Daily Court Reporter - News Diversity another challenge for company holiday galas
Diversity another challenge for company holiday galas
BRANDON KLEIN, Daily Reporter Staff Writer
Small and large businesses have often need to navigate with caution when organizing their own corporate holiday parties.
While the sexual harassment issue has become a primary focus when such occasions come to mind, businesses may also need to consider the diverse makeup of its workforce.
"Holiday-time diversity used to mean just adding a Hanukkah menorah to the decorations," Michael Hyter, a Boston diversity consultant, told Monster.com. "Employers must be sensitive to the religious beliefs of their employees and create more flexible celebrations to include all of them."
But Doug Kauffman, an employment attorney in Alabama, said on the Society for Human Resources Management blog that holiday parties are fine to have.
"You have to be careful not to water down the season just to be politically correct or sensitive to those who don't celebrate," he said.
North Carolina attorney Robin Shea said on the blog it helps if businesses understand how diverse their workforce is.
"You don't want to pry into the religious beliefs of your employees," she said. "But you might generally know, this is a predominantly Christian workplace with some Jews, or most employees are non-practicing for their religion, with some atheists."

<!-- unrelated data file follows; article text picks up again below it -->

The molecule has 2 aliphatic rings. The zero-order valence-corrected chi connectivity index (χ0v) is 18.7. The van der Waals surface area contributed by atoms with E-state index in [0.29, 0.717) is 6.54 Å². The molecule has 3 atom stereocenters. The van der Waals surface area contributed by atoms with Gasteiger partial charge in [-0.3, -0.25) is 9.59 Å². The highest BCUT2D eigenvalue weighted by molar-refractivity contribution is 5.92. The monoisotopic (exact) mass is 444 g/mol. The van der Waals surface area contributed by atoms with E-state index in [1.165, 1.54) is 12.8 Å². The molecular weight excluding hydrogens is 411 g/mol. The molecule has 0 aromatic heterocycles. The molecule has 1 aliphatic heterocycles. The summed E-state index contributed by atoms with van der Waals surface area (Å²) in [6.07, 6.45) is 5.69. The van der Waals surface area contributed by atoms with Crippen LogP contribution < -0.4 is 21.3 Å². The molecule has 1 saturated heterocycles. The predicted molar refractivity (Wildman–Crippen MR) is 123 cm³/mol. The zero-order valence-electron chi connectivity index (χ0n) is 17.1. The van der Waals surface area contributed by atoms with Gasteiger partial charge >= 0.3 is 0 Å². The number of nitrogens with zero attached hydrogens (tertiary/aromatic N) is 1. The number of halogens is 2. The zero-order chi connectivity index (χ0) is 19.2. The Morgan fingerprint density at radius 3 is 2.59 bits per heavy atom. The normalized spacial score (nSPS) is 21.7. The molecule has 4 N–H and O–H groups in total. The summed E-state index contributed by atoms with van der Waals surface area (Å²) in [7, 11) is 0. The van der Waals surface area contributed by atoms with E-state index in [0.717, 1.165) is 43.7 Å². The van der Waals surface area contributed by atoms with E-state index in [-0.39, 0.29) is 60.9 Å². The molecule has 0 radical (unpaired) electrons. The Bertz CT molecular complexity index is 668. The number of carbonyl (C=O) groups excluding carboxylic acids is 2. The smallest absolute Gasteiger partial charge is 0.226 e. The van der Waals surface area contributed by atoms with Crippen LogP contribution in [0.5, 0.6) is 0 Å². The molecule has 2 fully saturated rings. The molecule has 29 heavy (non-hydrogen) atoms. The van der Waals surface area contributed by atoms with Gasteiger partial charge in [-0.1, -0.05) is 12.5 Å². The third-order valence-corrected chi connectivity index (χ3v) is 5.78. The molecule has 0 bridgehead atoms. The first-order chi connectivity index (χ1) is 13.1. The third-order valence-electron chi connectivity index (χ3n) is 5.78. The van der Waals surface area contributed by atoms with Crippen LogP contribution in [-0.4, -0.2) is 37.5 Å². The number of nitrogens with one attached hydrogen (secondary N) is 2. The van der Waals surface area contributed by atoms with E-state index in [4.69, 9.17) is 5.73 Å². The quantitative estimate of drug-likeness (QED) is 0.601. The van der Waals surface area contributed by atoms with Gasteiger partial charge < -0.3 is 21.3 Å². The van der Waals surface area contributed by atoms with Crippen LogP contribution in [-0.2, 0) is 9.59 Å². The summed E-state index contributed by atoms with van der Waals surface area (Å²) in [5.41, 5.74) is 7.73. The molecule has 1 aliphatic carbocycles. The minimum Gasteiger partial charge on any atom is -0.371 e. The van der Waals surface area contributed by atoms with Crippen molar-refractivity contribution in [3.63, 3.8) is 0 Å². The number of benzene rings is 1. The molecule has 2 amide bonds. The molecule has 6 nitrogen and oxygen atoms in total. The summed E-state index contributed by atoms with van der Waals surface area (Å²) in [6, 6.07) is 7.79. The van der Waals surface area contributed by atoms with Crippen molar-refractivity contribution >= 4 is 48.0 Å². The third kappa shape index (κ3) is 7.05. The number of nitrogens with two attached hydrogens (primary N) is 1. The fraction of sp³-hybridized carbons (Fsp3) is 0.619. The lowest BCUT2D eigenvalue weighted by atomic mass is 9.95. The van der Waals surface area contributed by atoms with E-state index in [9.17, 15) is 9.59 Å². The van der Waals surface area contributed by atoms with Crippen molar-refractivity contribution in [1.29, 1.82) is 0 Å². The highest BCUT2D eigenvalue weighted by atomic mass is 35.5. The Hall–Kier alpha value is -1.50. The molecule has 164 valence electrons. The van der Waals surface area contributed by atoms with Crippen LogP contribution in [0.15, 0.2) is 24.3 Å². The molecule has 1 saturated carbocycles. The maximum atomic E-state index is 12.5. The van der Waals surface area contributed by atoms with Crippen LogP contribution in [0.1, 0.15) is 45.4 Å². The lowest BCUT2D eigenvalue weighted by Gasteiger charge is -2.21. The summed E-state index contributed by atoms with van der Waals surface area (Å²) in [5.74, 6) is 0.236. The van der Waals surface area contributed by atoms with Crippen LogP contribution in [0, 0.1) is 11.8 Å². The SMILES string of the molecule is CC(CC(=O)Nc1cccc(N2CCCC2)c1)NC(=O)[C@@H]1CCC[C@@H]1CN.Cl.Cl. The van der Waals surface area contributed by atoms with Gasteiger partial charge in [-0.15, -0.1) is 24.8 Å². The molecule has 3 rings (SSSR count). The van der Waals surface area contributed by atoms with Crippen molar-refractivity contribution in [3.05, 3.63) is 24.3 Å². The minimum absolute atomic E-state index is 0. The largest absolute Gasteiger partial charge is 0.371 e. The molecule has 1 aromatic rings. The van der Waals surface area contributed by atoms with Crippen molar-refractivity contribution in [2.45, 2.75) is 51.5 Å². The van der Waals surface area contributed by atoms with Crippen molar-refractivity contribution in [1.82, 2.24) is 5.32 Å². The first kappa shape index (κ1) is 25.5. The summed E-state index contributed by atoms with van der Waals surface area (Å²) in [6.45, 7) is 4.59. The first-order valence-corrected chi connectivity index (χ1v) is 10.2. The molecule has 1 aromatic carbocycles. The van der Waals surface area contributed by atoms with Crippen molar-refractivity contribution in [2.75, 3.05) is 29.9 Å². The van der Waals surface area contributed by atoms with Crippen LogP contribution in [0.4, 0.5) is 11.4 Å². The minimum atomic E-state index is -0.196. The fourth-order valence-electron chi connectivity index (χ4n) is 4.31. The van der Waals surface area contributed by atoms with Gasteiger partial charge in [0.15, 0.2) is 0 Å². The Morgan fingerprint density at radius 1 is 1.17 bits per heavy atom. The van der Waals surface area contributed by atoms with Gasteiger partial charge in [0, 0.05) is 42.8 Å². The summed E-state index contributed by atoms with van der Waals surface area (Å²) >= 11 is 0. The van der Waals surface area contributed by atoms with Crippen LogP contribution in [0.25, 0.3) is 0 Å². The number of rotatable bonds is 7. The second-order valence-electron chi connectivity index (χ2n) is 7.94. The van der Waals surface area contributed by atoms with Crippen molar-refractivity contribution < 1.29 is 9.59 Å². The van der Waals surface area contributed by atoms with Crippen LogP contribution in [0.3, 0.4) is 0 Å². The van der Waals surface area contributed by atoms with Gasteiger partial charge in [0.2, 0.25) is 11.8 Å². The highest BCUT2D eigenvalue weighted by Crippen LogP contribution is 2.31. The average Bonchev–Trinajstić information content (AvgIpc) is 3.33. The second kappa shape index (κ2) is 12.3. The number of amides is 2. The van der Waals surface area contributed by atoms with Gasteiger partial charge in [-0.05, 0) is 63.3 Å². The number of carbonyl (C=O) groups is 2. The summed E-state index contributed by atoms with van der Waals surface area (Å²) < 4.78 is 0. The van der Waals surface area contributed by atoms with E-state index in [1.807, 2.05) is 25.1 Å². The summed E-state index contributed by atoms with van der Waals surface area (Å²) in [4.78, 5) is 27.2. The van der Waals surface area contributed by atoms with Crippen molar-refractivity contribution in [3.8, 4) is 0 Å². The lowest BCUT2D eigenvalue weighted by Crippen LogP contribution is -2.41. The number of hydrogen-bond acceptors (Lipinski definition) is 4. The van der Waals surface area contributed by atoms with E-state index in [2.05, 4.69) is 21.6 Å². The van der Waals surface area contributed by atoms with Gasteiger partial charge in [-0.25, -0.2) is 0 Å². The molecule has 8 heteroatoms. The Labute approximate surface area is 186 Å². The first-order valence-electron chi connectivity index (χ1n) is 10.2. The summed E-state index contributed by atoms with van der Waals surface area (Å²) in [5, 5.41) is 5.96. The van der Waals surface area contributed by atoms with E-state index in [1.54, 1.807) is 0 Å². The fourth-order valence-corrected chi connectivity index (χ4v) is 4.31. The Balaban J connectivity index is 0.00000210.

The SHRM report recommended that businesses should be careful about what decorations they have should have in the workplace (a Christmas tree may be secular enough versus a manger), the timing of such celebrations, special diets and to make such activities voluntary rather than mandatory.
On the other hand, businesses shouldn't get bogged down in the details such as whether it's OK to wish people a "Merry Christmas" versus a "Happy Holidays," Elizabeth Woodard writes for the Employee Communications Council.
But she did say it’s helpful to have decorations from a variety of religions for a diverse workforce or keep it secular. More importantly is to make sure parties accommodate what people can eat.
"Different religions have different dietary needs," Woodard said. "Some religions believe that all life is sacred and might be vegan, some who practice Judaism keep kosher, Islam forbids eating pork, the list goes on."
She added that employers can ask employees to bring their own dishes to make it a pot luck celebration.
On the other hand, Sondra Thiedeerman, a diversity consultant, stated in a Monster.com report that employers should strive for neutrality as much as possible. She recommended companies allow employees to bring families because the concept transcends different backgrounds and helps with logistical issues such as childcare.
"Focus more on what we share and less on where we differ," she said.
Date Published: December 19, 2018